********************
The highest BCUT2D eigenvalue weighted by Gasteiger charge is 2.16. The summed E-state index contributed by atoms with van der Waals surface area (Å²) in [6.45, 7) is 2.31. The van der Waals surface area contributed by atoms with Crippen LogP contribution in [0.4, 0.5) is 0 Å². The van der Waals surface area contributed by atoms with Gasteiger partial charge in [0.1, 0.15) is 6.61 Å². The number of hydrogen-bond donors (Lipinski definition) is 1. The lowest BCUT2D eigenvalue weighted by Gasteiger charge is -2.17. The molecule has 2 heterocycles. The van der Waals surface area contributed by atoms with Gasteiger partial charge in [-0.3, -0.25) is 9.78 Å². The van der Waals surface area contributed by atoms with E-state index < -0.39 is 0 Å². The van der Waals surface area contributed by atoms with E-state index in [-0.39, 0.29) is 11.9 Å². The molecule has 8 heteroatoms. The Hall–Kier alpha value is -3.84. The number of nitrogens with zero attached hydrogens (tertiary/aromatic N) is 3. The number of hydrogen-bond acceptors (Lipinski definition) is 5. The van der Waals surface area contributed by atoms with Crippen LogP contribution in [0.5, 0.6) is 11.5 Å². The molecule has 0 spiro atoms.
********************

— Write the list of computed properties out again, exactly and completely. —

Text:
The highest BCUT2D eigenvalue weighted by Gasteiger charge is 2.16. The summed E-state index contributed by atoms with van der Waals surface area (Å²) in [6.45, 7) is 2.31. The van der Waals surface area contributed by atoms with Crippen LogP contribution in [0.4, 0.5) is 0 Å². The van der Waals surface area contributed by atoms with Gasteiger partial charge in [0.1, 0.15) is 6.61 Å². The number of hydrogen-bond donors (Lipinski definition) is 1. The lowest BCUT2D eigenvalue weighted by Gasteiger charge is -2.17. The molecule has 2 heterocycles. The van der Waals surface area contributed by atoms with Gasteiger partial charge in [-0.3, -0.25) is 9.78 Å². The van der Waals surface area contributed by atoms with E-state index < -0.39 is 0 Å². The van der Waals surface area contributed by atoms with E-state index in [-0.39, 0.29) is 11.9 Å². The molecule has 8 heteroatoms. The Hall–Kier alpha value is -3.84. The number of nitrogens with zero attached hydrogens (tertiary/aromatic N) is 3. The number of hydrogen-bond acceptors (Lipinski definition) is 5. The van der Waals surface area contributed by atoms with Crippen LogP contribution in [0.5, 0.6) is 11.5 Å². The molecule has 0 spiro atoms.